But commissioners also have their eyes on possible pot of money: They want County Administrator John Gallagher to explore options for earning money by allowing towers on county property.

    The county could allow the towers on county property near parks and libraries, which then could use the rent money for their programs.

    Politicians are talking tough about water hogs

    TAMPA -- Hillsborough County commissioners tightened the spigot a little Wednesday and warned that they might pass even harsher water restrictions before spring.

    And in Citrus County, commissioners debated whether to make "the fine stiff enough so it makes an impression on the person," as Commissioner Vicki Phillips suggested.

    The 16-county district governed by the Southwest Florida Water Management District, or Swiftmud, is coming off its driest year on record, having received just 35.58 inches of rain last year, compared with the average rainfall of 53.15 inches.

    The Hillsborough commission on Wednesday made it illegal for charity groups to sponsor car washes unless they hold them at businesses that recycle water, and limited the days when people can spray their lawns with chemicals.

    Citrus, which held a workshop on the issue Tuesday, isn't ready to increase penalties yet.

    But it is drawing up a new building code to require builders to install pipes for treated wastewater in new projects. And the county expects to save about 100-million gallons of water this year by slightly decreasing the pressure in its water lines.

    Children's book pulled off schools' shelves

    BROOKSVILLE -- Freaky Friday, a rarely challenged children's book published nearly 30 years ago, has been pulled from the library shelves of Hernando County's schools based on a parent's complaint about its content.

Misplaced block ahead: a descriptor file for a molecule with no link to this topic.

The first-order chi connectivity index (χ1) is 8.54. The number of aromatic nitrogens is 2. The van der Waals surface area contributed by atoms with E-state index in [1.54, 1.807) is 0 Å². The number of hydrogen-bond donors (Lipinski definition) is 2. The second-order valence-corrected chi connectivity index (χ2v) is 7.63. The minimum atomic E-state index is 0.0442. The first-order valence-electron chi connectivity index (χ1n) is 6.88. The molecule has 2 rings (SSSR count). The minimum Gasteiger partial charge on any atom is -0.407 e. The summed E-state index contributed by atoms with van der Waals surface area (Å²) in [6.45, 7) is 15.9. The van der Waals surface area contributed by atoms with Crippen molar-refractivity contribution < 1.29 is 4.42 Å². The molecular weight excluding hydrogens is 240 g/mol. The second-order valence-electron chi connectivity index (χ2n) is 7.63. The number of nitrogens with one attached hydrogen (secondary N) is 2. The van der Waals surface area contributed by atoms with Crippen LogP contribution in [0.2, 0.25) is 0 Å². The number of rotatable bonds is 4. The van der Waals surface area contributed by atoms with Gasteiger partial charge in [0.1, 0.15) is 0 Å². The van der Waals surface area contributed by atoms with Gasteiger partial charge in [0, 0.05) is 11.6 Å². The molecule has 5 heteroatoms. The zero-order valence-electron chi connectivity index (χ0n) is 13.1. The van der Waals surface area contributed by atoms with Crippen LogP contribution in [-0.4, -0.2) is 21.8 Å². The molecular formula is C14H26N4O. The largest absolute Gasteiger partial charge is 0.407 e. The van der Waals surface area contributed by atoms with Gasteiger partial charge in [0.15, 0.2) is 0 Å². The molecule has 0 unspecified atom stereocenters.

Freaky Friday, by Mary Rodgers and first published in 1972, is about 13-year-old Annabel Andrews, who wakes up one day in her mother's body. Her experiences help her see her mother in a different light. It was made into a 1977 Disney movie starring Jodie Foster as Annabel and a 1995 movie starring Shelley Long as Annabel's mother.

    A parent raised concern about references to drinking and smoking, and characters who take God's name in vain.

    But the biggest concern was with how Annabel, in her mother's body, describes her principal during a parent conference.

    It read, "The hands were clasped together with index fingers tapping (this is the church, and this is the steeple, open the doors and kill all the people.)"

    School Board members decided Tuesday to pull the book until they can read it. They are scheduled to make a decision at a Feb. 6 meeting.

    Coming up this week

    As if you haven't heard, Super Bowl week takes off in earnest this week as the Tampa Bay area hosts a number of parties and events -- including the annual Gasparilla invasion on Saturday -- in anticipation of the Jan. 28 Super Bowl at Raymond James Stadium.

    On Tuesday, former state Rep. Randy Mackey is to report to prison after being sentenced to 18 months for filing a false income tax return. The six-term Democratic legislator from Lake City failed to report $36,000 he received from a paving company.

    On Tuesday, the Hillsborough School Board is expected to vote on adding Yom Kippur to its holiday calendar. Hillsborough would be the first Tampa Bay school district to give students that day off.

    The Pinellas School Board on Tuesday will talk about the effort to create single-member districts, an idea that gained momentum Thursday when local lawmakers said they would support a bill in Tallahassee to ask voters to decide the issue. Supporters say the measure would bring more diversity, both racially and geographically, to the School Board.

    - Compiled by Times staff writer Sharon Kennedy Wynne.